Jim Daniels<font color="#ffff00">Jim Daniels
You guessed Jim Daniels, you can't be serious.
Interviews with Jim Daniels
Have you thought of a text or sub-text in these policies when you have written them? JD: Once you begin to write a policy diary, you limit yourself. However, it is more difficult to live and write a poem. Stereo types appear and Scripture rereads like propoganda. To examine these lifetimes in my letter to say that they are important and should be a part of our literary work.
AK: With regard to non-PC poetics, however, a mighty argument could be found that your mighty long verse "Time, Temperature" about breed and racial conflicts over centuries in Detroit constitutes an absolutely high tide marking (all right, possibly with the exception of Bukowski). Could you speak about how this verse was written, how it was taken up and how you are experiencing it now?
JD: It can be gentle poetic, which can prove to be self-righteous or selfish if we have to look at our own life truthfully in it. "The longest verse I've ever written up to the "Niagara Falls" was "Time, Temperature", and the cause is that I had suppressed racial correspondence for so long (see Baldwin comments below) that when I opened this gate, all this shit splashed out.
Writing and reworking it was a tough one. I' ve only reread the verse a few loud readings - once at an AWP Associated Writing Programs meeting and once in Detroit at Marygrove College. At Detroit, I got one of the few stand-up overs I ever got in a lecture from a very different crowd, and it almost made me cry.
Of course, the issue of racialism in this nation is still a big one, and many of the things that Detroit still has are related to racist questions, and although I think the verse mirrors a certain amount of space of time, I think it is still pertinent. AK: The verse is devoted to James Baldwin.
Did his letter have a big impact on you? In your opinion, how would Baldwin have reacted to "time, temperature"? JD: I had James Baldwin as a lecturer for a course at the Bowling Green School of Graduate Education, and in that grade he asked us to look at our own life in an honest way in relation to the breed.
Back then, I wasn't up to the task. Well, I consider the verse a belated treatise for his classmates. At Contemporary American Poetry on Race, as another work in this area, and at Carnegie Mellon I founded the Martin Luther King, Jr. I am still interested in having frank discussion about differences through writing verse, because Day Writing Awards are for 16 th year old community student.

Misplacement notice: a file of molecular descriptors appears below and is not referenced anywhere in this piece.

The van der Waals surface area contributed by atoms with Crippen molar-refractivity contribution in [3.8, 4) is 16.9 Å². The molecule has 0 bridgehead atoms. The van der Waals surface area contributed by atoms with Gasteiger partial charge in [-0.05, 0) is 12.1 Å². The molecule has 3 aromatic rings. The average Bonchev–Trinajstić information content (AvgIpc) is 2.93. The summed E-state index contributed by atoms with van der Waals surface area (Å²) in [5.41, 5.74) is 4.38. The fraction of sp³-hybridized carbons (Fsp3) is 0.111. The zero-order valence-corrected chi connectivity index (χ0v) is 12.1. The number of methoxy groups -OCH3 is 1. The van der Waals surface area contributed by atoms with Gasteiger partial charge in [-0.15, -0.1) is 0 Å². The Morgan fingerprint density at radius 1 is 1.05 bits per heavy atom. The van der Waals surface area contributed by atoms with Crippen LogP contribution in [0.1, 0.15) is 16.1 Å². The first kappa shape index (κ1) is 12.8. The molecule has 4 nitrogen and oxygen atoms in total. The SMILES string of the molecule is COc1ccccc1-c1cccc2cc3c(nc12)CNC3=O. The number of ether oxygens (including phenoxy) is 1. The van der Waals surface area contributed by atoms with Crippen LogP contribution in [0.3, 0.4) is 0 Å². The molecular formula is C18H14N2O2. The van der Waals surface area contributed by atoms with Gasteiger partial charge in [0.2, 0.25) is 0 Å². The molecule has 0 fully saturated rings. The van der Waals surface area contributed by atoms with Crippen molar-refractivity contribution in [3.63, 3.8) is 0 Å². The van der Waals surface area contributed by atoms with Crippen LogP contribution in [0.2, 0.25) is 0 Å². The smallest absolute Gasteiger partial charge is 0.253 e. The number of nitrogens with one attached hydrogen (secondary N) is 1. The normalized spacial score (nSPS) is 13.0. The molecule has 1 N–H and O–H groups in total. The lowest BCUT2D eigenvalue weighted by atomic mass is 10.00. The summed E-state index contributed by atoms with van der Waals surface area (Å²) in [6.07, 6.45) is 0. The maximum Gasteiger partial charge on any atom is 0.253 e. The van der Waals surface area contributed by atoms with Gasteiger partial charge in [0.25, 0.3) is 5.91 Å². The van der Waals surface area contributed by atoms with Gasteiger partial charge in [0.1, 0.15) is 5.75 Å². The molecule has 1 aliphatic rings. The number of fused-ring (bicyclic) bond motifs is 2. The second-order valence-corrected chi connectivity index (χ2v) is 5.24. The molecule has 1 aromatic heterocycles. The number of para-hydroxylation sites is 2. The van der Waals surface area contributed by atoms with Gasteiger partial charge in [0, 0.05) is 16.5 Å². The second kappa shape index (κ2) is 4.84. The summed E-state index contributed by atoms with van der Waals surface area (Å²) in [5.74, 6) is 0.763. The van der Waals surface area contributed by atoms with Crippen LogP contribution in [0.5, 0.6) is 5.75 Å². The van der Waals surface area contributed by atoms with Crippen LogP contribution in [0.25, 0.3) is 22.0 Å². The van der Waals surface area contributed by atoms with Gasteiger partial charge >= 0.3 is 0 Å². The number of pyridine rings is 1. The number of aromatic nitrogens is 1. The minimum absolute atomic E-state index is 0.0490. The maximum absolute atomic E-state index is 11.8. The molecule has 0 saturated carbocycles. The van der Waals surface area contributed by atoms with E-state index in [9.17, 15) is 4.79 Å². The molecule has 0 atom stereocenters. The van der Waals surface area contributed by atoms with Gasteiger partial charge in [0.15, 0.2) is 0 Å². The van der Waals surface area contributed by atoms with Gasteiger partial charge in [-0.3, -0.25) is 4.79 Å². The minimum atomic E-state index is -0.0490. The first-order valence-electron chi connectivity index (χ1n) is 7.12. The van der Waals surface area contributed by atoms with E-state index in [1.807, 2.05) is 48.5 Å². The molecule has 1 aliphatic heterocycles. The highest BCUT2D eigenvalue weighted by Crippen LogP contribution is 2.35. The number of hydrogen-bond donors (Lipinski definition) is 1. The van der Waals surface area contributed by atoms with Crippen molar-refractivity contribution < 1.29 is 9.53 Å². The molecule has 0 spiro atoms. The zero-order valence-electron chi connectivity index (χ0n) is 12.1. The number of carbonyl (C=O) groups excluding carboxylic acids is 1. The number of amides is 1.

Like some of Frost's early works, there are long drama soliloquies depicting a figure in a particular place and at a particular period, but you go far beyond Frost in your quest to conscientiously keep the speech slang and non-literary. The most remarkable thing about this is that it disavows the narrator in the verse and the readers, one of the comfort of poeticism, which is the view and enjoyment of the small flight achieved by using speech to transform something into something else.
Many of these verses, as in the life they describe, "It is what it is" is not a vapid fiction, it is a gloomy fact, not only of their life, but also of their spirit. Think it might have something to do with what I'm typing about. Can' t and won' talk for everyone in Warren or Detroit or the working classes or whatever.
Somebody texted me after my storybook Detroit Valleys was released to claim that my story did not mirror their Detroit, and of course I didn't say we all have our own story, and it just belongs to me. All I can say is I really hoped that it will find an audiences somewhere in the poetic world.
JD: I recall seeing Springsteen for the first time at the Masonic Temple in Detroit in 1978. In the same weeks I saw Bob Seger at Pine Knob (an open-air sound system on the edge of Detroit). Many of my writings are about literature, and I was initially more involved with composing through literature than with literature, which we studied at university.
Personally, I recall a verse from my first volume, Orte/Everyone, titled "My Dad Worked Late", where I had stapled an ending that was a little more promising, but an Editor phoned me about it, and she was right - the ending was a kind of pipe dream - I thought more about my relation with my dad than I did about the verse.
A piece of information frames the verse, stating that the rappers had cancelled a trip due to dependence on sleeping pills. Feels it odd to be a much admired and acclaimed writer with a decade-long success story, zooming in on a child of punks right from the backyard behind you and becoming a multimillionaire who radiates a house name that what looks like poetic reading as angry doggerel?
" Are there any other ways in which literature, poetic literature, rapporteurs or hip-hop can combine and perhaps be enriched, or has the boat been sailing or long ago sank in the harbour? That might seem hot, but at this point in my life I don't really give a damn, but I consider myself very, very fortunate to have found poems and been fortunate enough to have this great position at Carnegie Mellon University that will reward me for what I do and give me enough free rein to do it.
There is always an crossroads where musical pieces and poetic works fuse - I am not one to say that poetic work is poetic work and that is not poetic work. Fascinated by their mixture of words and sound. Actually, I have written a verse about attending this concerto. It discourages me a little when I see that poetic is too tightly delineated without many important votes.
The same year that my Detroit parent was bred, he was in Detroit, so we also have this interesting cross-generational connection. Thank you for spinning my work.